If the number of'military tactical simulators' is anything to go by, half the UK population thinks they could have joined the SAS. Yes, I know, you could have done demolitions and close-combat at college along with a GCSE in weapon skills. But you didn't like the hours, or the pay. Or perhaps you thought you'd meet more interesting people working in an office. Yeah, right.
The current crop of military tactical sims consist of first-and/or third-person shooters with an ultra-realistic slant, games like Delta Force and Rainbow Six or Rogue Spear where the developers have fallen over backwards to add unabashed realism, authentic weaponry and lots of strategic gameplay.
Spec Ops itself was the first of the genre, though it slipped downhill quickly after the WWII-based classic Hidden & Dangerous stormed ashore. Now Spec Ops 2 has finally surfaced and judging by the list of improvements, it might well snatch back the pole position.
Spec Ops 2: US Army Green Berets is a very different game to the original. Instead of crass-looking, simple-sided wooden huts, you can crawl, scramble or run through the full range of interior and exterior settings from multi-level underground bunkers and ship cargo holds to jungles, deserts and even the Antarctic.
The first game didn't require a 3D card but Spec Ops 2b Glide and Direct3D support makes a big difference. Lighting is now fully dynamic meaning that soldiers can be equipped with flashlights and the in-game searchlights and lamps can all be turned off with an overdose of lead.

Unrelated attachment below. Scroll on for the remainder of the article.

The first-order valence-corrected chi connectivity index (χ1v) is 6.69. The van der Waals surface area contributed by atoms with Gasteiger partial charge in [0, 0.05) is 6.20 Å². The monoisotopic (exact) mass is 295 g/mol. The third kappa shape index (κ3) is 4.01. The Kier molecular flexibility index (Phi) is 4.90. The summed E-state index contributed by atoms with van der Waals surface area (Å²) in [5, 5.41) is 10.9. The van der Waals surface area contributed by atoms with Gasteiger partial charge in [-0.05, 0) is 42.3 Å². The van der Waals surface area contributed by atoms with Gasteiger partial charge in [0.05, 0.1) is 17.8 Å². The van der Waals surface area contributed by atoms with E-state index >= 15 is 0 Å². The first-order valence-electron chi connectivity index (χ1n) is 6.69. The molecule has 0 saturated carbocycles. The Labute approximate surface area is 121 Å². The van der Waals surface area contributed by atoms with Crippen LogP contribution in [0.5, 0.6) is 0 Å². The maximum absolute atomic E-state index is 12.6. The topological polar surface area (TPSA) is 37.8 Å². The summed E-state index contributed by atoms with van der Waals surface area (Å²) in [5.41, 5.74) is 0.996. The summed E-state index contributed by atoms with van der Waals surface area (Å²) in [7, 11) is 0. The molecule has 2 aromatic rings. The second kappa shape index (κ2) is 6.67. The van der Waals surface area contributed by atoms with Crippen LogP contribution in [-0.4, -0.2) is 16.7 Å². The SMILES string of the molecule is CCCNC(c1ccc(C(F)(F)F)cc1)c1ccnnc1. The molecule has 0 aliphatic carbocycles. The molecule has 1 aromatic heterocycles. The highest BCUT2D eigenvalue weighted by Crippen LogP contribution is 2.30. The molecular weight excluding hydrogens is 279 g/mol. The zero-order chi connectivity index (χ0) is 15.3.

The graphics have been given a good working over in every department, with more of everything, from polygons, textures and colours to motion-captured animation. Soldiers now look and act in an extremely life-like fashion, thanks to the extra video work. Add to this a new damage model, souped-up sound effects and dynamic music - the mood of which changes according to events - and Spec Ops 2 can be an almost movie-like experience.
There are six target areas on the body; the head, torso and four limbs. Head shots almost always kill, but you can wound an enemy if you hit an arm or leg. Shoot someone in the leg and they'll grab the wounded appendage, spurt some 3dfx-ified blood and stagger around. Hit them somewhere deadlier and they'll ham out a convincing Tm dying' routine.